To implement Ping_Dispatch, a definition of the dispatch table is needed, containing function pointers for each interface method. Here MFN_Ping_Ping defines a pointer to a function implementing the Ping method of the Ping interface. This scoping naming convention is used throughout casycom internals to make it clear to which object and interface each function belongs.

enum { method_Ping_Ping };

void Ping_Dispatch (const DPing* dtable, void* o, const Msg* msg)
    if (msg->imethod == method_Ping_Ping) {
	RStm is = casymsg_read (msg);
	uint32_t v = casystm_read_uint32 (&is);
	dtable->Ping_Ping (o, v);
    } else
	casymsg_default_dispatch (dtable, o, msg);

A dispatch function takes the dispatch table, defined above, the object pointer o, and the message being delivered. The imethod field in the message header contains the index of the method being called, indexed into the .method array in the interface. It is convenient to define an enum for them. If the method index is invalid, it should be passed to casymsg_default_dispatch, where error checking and debug tracing will occur.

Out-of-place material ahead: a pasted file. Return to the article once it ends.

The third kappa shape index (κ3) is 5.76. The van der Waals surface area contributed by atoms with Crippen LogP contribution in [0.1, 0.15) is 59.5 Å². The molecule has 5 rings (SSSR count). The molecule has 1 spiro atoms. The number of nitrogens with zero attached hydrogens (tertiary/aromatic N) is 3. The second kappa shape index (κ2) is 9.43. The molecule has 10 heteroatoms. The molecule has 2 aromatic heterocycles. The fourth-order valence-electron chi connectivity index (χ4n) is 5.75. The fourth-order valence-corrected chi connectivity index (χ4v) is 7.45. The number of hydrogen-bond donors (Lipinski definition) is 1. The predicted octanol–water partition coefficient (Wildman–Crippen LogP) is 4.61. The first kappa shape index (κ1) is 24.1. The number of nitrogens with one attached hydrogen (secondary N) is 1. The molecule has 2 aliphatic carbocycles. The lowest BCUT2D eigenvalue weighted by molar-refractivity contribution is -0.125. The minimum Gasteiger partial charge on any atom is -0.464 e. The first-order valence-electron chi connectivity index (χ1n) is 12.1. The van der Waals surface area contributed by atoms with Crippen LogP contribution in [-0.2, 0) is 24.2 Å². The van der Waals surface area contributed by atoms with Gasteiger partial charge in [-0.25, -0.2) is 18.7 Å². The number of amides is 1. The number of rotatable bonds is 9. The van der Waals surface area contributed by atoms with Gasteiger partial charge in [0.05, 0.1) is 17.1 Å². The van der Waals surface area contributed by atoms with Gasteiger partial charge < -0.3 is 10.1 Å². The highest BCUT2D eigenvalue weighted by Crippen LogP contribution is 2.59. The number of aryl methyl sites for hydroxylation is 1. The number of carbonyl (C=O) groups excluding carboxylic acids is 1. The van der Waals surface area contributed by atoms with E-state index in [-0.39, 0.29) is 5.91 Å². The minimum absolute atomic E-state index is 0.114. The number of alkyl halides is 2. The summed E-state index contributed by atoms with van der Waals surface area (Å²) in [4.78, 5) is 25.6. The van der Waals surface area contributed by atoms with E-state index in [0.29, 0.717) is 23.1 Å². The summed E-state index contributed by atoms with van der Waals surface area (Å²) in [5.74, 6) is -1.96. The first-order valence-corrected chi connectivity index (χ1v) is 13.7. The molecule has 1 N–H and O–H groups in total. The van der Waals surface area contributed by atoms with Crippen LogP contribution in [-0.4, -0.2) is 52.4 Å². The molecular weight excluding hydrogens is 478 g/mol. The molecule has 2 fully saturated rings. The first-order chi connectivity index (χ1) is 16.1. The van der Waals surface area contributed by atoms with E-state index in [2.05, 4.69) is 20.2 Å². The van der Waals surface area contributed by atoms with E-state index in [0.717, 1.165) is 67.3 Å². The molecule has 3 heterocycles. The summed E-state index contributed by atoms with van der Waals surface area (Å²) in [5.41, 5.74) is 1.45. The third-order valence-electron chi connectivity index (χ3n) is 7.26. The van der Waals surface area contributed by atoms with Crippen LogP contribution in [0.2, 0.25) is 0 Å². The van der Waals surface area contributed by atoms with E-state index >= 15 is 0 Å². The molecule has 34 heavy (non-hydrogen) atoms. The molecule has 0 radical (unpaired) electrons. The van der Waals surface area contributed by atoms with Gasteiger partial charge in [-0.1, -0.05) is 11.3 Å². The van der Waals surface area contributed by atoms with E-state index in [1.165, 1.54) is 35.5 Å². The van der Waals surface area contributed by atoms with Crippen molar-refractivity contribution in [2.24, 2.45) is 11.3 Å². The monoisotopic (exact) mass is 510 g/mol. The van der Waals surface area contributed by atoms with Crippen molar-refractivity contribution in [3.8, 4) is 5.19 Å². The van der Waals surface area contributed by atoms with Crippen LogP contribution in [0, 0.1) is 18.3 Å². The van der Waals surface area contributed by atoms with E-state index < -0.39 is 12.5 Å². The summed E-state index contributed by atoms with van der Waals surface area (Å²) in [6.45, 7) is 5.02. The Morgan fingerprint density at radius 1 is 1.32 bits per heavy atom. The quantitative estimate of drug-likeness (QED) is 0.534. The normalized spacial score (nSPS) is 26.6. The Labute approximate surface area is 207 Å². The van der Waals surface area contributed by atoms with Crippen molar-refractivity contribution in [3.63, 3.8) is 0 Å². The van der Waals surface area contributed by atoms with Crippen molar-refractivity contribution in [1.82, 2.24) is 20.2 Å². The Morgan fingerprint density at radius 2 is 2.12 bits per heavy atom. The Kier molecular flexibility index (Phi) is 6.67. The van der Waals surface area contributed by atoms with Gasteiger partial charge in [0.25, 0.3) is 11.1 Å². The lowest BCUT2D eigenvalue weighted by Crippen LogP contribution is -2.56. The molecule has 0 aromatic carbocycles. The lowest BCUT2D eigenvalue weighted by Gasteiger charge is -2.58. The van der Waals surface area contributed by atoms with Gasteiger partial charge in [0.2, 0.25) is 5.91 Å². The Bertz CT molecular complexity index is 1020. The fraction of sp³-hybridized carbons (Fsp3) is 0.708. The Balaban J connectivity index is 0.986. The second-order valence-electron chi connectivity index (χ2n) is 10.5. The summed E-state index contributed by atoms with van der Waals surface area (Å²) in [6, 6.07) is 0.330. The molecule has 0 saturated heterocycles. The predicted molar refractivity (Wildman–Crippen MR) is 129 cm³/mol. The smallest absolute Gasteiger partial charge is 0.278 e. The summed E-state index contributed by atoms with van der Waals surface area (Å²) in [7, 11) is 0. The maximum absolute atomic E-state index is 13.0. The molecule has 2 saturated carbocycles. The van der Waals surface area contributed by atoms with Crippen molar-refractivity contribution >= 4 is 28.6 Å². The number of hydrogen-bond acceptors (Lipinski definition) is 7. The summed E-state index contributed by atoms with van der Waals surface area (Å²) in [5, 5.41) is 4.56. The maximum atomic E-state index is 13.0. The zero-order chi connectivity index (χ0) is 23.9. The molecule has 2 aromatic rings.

To read from a message, create a reading stream using casymsg_read. The arguments can then be read, as described in the method signature, using the casystm_read_ functions defined in stm.h. When all arguments have been read, pass them to the implementation function through the pointer in the dispatch table.

The Ping interface will send a reply message, using a PingR interface. Its dispatch table and function are implemented in the same manner as above.

const Interface i_PingR = {
    .name	= "PingR",
    .method	= { "Ping\0u", NULL }
    .dispatch	= PingR_Dispatch,


An object proxy is used to call interface methods. It is a description of a message link between two objects, the client and the server, or the source and destination. In C++ there would have been actual proxy objects, containing method calls and usable as if they were the actual remote object. In C, all proxies are the same type, Proxy and interface method proxies are defined at global scope.